Tomorrow, as two middle schoolers announced in a housemeeting presentation on Tuesday, is National Coming Out Day. You knew they were thinking intersectionally right from their title slide as they chose the eight-stripe version of the rainbow flag, introduced in 2017 by the Philadelphia More Color More Pride campaign in order to be explicitly inclusive of Black people and other people of colour.
“It's your journey, do it the way you wanna do it." — Tan FranceTonight, GSA (Gender Sexuality Alliance) members will gather to make signs for the Northampton Pride parade tomorrow. I won’t be there, but I can imagine the scene. Rainbows, glitter, and affirmation will abound, and mingle with stories and wry jokes. Occasionally, something going on on “ Queer Eye” will grab everyone’s attention. And then, as the laughter subsides and eyes return to posters-in-progress, conversations will resume.
Of course there was a point on the ride out to Boston where the kids were singing show tunes. How could there not be?! Singing “We raise a glass...” from “La Vie Bohème” at the top of their lungs, they all clinked their Dunkin’ Donut cups, their faces lit up by smiles.
“Please join us in wearing black tomorrow in solidarity with men and women asking for equality, respect and meaningful change within all industries. Pass it on. #WhyWeWearBlack #Time'sUp” - Alyssa Milano (Jan. 6, 2018)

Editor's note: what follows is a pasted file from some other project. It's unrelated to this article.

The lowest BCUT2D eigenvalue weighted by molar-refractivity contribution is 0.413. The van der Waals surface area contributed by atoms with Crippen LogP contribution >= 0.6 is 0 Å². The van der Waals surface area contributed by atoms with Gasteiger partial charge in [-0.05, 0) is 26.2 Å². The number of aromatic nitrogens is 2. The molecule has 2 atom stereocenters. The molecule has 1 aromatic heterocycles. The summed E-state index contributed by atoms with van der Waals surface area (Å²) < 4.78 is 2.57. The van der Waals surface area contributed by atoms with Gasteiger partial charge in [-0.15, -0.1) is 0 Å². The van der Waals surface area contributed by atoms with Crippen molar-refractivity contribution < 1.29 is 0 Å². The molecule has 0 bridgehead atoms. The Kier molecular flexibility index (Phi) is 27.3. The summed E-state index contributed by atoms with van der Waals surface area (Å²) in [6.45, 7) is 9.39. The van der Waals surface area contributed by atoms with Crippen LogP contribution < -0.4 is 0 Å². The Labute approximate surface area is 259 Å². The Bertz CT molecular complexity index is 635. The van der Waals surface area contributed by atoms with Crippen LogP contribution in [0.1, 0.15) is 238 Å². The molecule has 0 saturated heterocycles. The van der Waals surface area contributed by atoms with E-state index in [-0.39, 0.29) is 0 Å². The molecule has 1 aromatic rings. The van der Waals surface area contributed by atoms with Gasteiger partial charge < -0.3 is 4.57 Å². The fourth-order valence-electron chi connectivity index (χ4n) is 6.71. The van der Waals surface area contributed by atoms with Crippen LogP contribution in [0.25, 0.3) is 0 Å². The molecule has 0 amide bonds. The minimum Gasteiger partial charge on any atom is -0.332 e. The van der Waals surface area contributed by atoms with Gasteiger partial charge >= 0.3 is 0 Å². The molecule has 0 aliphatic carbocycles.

Ms. Milano’s tweet referred to the Golden Globe awards, where many women were planning to wear black as a political statement, drawing attention to both the #WhyWeWearBlack and #TimesUp hashtags. On Sunday, it was announced that eight stars had invited key activists in the #MeToo movement to attend as their guests, including the movement’s founder Tarana Burke. In turn, Ms. Burke released a joint statement on her Facebook page: “(...) Our goal in attending the Golden Globes is to shift the focus back to survivors and on systemic, lasting solutions. Each of us will be highlighting legislative, community-level and interpersonal solutions that contribute to ending violence against women in all our communities. It is our hope that in doing so, we will also help to broaden conversations about the connection to power, privilege and other systemic inequalities. (...)”
Recently, a colleague shared out an article with the unfortunate headline, “My Daughter Is Not Transgender, She’s a Tomboy.” The author, Lisa Selin Davis, seemed to be saying she wished people would stop questioning her daughter’s gender identity based on her gender expression, including not only people who have fairly limited ideas of how boys and girls look and/or should look but also well-meaning people who wondered - repeatedly - if she was transgender and what pronouns she used. Ms. Davis wrote that she appreciated both the well-meaning question of whether her child might be transgender and the sensitivity to pronouns, objecting rather to those times when people seemed skeptical of the answers and/or kept re-asking the questions. I shared the article on Twitter, adding the comment, “Seems like the underlying message is adults need to listen to kids about how they view who they are w/openness to all genders/expressions.” And several of my colleagues told me they enjoyed the article, thinking in particular of their own daughters who are frequently mistaken for boys.